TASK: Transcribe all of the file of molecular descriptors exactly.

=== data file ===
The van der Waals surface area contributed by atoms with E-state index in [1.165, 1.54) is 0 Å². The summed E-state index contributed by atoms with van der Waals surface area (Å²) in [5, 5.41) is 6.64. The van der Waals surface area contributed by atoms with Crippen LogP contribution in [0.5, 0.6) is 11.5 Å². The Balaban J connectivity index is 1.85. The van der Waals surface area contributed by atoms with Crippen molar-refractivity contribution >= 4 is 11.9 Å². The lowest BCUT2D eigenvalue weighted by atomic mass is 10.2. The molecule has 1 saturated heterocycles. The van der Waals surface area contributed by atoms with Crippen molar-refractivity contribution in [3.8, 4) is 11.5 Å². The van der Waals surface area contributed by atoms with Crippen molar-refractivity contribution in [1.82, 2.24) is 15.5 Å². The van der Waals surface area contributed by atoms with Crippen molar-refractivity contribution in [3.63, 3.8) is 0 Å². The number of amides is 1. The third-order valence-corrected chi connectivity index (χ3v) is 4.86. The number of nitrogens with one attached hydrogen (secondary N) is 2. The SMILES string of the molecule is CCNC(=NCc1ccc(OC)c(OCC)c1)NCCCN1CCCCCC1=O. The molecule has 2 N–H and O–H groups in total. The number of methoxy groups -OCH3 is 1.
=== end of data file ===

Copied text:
The van der Waals surface area contributed by atoms with E-state index in [1.165, 1.54) is 0 Å². The summed E-state index contributed by atoms with van der Waals surface area (Å²) in [5, 5.41) is 6.64. The van der Waals surface area contributed by atoms with Crippen LogP contribution in [0.5, 0.6) is 11.5 Å². The Balaban J connectivity index is 1.85. The van der Waals surface area contributed by atoms with Crippen molar-refractivity contribution >= 4 is 11.9 Å². The lowest BCUT2D eigenvalue weighted by atomic mass is 10.2. The molecule has 1 saturated heterocycles. The van der Waals surface area contributed by atoms with Crippen molar-refractivity contribution in [3.8, 4) is 11.5 Å². The van der Waals surface area contributed by atoms with Crippen molar-refractivity contribution in [1.82, 2.24) is 15.5 Å². The van der Waals surface area contributed by atoms with Crippen molar-refractivity contribution in [3.63, 3.8) is 0 Å². The number of amides is 1. The third-order valence-corrected chi connectivity index (χ3v) is 4.86. The number of nitrogens with one attached hydrogen (secondary N) is 2. The SMILES string of the molecule is CCNC(=NCc1ccc(OC)c(OCC)c1)NCCCN1CCCCCC1=O. The molecule has 2 N–H and O–H groups in total. The number of methoxy groups -OCH3 is 1.